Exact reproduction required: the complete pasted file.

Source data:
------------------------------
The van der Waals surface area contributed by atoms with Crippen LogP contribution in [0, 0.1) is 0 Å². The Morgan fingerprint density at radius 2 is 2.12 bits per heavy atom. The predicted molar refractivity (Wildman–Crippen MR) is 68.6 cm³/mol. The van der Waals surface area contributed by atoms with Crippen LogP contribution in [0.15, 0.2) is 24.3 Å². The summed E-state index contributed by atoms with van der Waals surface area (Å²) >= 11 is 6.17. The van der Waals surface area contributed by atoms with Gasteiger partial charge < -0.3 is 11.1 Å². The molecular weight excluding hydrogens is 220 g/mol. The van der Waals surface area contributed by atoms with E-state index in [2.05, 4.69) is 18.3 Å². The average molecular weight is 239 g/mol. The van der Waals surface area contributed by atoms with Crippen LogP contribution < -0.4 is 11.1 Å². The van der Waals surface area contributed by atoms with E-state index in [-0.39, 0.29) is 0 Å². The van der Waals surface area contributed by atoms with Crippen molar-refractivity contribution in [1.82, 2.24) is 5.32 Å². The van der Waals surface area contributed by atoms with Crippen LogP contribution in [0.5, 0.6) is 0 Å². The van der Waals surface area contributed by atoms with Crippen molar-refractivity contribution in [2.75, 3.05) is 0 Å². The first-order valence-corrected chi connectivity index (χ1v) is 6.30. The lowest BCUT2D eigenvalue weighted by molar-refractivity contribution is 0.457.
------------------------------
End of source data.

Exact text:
The van der Waals surface area contributed by atoms with Crippen LogP contribution in [0, 0.1) is 0 Å². The Morgan fingerprint density at radius 2 is 2.12 bits per heavy atom. The predicted molar refractivity (Wildman–Crippen MR) is 68.6 cm³/mol. The van der Waals surface area contributed by atoms with Crippen LogP contribution in [0.15, 0.2) is 24.3 Å². The summed E-state index contributed by atoms with van der Waals surface area (Å²) >= 11 is 6.17. The van der Waals surface area contributed by atoms with Gasteiger partial charge < -0.3 is 11.1 Å². The molecular weight excluding hydrogens is 220 g/mol. The van der Waals surface area contributed by atoms with E-state index in [2.05, 4.69) is 18.3 Å². The average molecular weight is 239 g/mol. The van der Waals surface area contributed by atoms with Crippen LogP contribution < -0.4 is 11.1 Å². The van der Waals surface area contributed by atoms with E-state index in [-0.39, 0.29) is 0 Å². The van der Waals surface area contributed by atoms with Crippen molar-refractivity contribution in [1.82, 2.24) is 5.32 Å². The van der Waals surface area contributed by atoms with Crippen LogP contribution in [0.5, 0.6) is 0 Å². The van der Waals surface area contributed by atoms with Crippen molar-refractivity contribution in [2.75, 3.05) is 0 Å². The first-order valence-corrected chi connectivity index (χ1v) is 6.30. The lowest BCUT2D eigenvalue weighted by molar-refractivity contribution is 0.457.